Wednesday, October 21, 2009

>Leverage – no longer a dirty word! (MACQUARIE RESEARCH)

Corporate Asia is, arguably, undergeared. We identify companies that could see a significant ROE uplift over the course of the next cycle by taking on more debt.

Scarred by the events of the 1997–98 Asian financial crisis, Asia’s CEOs have spent the last decade paying down debt. By the end of last year, net debt to equity had reached 27.2% in Asia, a fraction of the 65% it was at its peak in 1998 (see chart in grey column opposite).

This placed Asia in very good stead to weather the recent financial crisis. There were fewer corporate bankruptcies than there otherwise would have been, and the economic downturn was less severe than would have been the case had debt levels been higher. Equity markets would have also fallen even more than they did, as high-leverage companies were punished more than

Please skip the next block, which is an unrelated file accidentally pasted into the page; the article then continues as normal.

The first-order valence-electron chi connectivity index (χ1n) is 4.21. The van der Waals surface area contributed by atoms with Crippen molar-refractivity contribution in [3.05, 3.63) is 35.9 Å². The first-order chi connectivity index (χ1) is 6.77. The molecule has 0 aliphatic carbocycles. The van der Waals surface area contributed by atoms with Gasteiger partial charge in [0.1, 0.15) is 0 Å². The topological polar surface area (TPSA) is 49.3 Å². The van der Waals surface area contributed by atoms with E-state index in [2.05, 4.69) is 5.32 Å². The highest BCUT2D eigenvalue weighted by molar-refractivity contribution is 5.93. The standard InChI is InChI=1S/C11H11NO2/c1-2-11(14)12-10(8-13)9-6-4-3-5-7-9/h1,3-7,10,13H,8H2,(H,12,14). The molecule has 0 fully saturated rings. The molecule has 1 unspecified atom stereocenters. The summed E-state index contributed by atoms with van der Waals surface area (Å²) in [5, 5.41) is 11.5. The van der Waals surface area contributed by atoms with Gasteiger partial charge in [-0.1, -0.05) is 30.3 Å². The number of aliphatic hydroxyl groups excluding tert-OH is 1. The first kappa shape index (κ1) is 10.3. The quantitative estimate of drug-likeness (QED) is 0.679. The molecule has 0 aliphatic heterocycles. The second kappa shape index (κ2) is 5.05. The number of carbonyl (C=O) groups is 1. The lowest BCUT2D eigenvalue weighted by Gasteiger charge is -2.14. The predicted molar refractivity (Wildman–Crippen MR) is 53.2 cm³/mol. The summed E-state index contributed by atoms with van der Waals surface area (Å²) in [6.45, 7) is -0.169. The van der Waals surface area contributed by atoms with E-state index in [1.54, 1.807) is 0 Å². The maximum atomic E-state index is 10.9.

low-leverage companies during the crisis.

But with the financial crisis now largely past, the benefits of low leverage are much diminished. Indeed, there is a strong argument that Asian corporates are underleveraged from an efficient balance sheet perspective. At 27.2%, the aggregate net debt to equity level is low by any standard, and, with two-thirds of the companies in our universe having an ROA that is above their effective interest rate (EIR), there are clearly many companies with the potential to
increase ROE by leveraging up their balance sheet.

The companies that have the greatest potential here are those where leverage is currently low and the financial incentive to take on debt is large (ie, the gap between ROA and the company’s EIR is significant).

To see the full report: ASIA STRATEGY